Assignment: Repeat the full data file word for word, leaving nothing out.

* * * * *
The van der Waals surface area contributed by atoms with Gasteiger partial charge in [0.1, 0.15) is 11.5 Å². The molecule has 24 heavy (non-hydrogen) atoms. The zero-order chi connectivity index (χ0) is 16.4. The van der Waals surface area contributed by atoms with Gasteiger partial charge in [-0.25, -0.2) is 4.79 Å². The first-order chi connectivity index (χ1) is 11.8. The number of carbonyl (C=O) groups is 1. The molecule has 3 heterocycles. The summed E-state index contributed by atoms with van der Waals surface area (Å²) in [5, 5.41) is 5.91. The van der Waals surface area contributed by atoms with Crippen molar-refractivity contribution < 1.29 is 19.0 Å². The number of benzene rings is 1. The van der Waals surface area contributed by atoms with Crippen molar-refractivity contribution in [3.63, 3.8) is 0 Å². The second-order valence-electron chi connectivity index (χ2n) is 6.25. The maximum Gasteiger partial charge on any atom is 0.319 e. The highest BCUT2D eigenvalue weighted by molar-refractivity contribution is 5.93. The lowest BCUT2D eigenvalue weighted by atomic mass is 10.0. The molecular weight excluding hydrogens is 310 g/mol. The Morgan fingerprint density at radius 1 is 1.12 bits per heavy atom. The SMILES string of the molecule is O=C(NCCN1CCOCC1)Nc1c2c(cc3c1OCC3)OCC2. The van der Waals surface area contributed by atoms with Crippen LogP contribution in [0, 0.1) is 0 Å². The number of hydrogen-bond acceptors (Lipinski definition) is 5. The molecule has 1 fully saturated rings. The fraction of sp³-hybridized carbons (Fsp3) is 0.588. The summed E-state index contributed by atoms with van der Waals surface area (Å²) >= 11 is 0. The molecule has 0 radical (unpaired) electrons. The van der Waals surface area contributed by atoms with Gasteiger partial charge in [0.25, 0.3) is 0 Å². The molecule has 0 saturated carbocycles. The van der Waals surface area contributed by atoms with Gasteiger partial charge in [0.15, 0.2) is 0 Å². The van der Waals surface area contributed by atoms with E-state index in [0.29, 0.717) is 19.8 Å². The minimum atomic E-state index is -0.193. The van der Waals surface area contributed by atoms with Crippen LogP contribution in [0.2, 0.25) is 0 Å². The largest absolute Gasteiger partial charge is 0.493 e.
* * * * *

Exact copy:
The van der Waals surface area contributed by atoms with Gasteiger partial charge in [0.1, 0.15) is 11.5 Å². The molecule has 24 heavy (non-hydrogen) atoms. The zero-order chi connectivity index (χ0) is 16.4. The van der Waals surface area contributed by atoms with Gasteiger partial charge in [-0.25, -0.2) is 4.79 Å². The first-order chi connectivity index (χ1) is 11.8. The number of carbonyl (C=O) groups is 1. The molecule has 3 heterocycles. The summed E-state index contributed by atoms with van der Waals surface area (Å²) in [5, 5.41) is 5.91. The van der Waals surface area contributed by atoms with Crippen molar-refractivity contribution < 1.29 is 19.0 Å². The number of benzene rings is 1. The van der Waals surface area contributed by atoms with Crippen molar-refractivity contribution in [3.63, 3.8) is 0 Å². The second-order valence-electron chi connectivity index (χ2n) is 6.25. The maximum Gasteiger partial charge on any atom is 0.319 e. The highest BCUT2D eigenvalue weighted by molar-refractivity contribution is 5.93. The lowest BCUT2D eigenvalue weighted by atomic mass is 10.0. The molecular weight excluding hydrogens is 310 g/mol. The Morgan fingerprint density at radius 1 is 1.12 bits per heavy atom. The SMILES string of the molecule is O=C(NCCN1CCOCC1)Nc1c2c(cc3c1OCC3)OCC2. The van der Waals surface area contributed by atoms with Crippen LogP contribution in [0, 0.1) is 0 Å². The number of hydrogen-bond acceptors (Lipinski definition) is 5. The molecule has 1 fully saturated rings. The fraction of sp³-hybridized carbons (Fsp3) is 0.588. The summed E-state index contributed by atoms with van der Waals surface area (Å²) >= 11 is 0. The molecule has 0 radical (unpaired) electrons. The van der Waals surface area contributed by atoms with Gasteiger partial charge in [0.25, 0.3) is 0 Å². The molecule has 0 saturated carbocycles. The van der Waals surface area contributed by atoms with Gasteiger partial charge in [0.15, 0.2) is 0 Å². The van der Waals surface area contributed by atoms with E-state index in [0.29, 0.717) is 19.8 Å². The minimum atomic E-state index is -0.193. The van der Waals surface area contributed by atoms with Crippen LogP contribution in [0.2, 0.25) is 0 Å². The largest absolute Gasteiger partial charge is 0.493 e.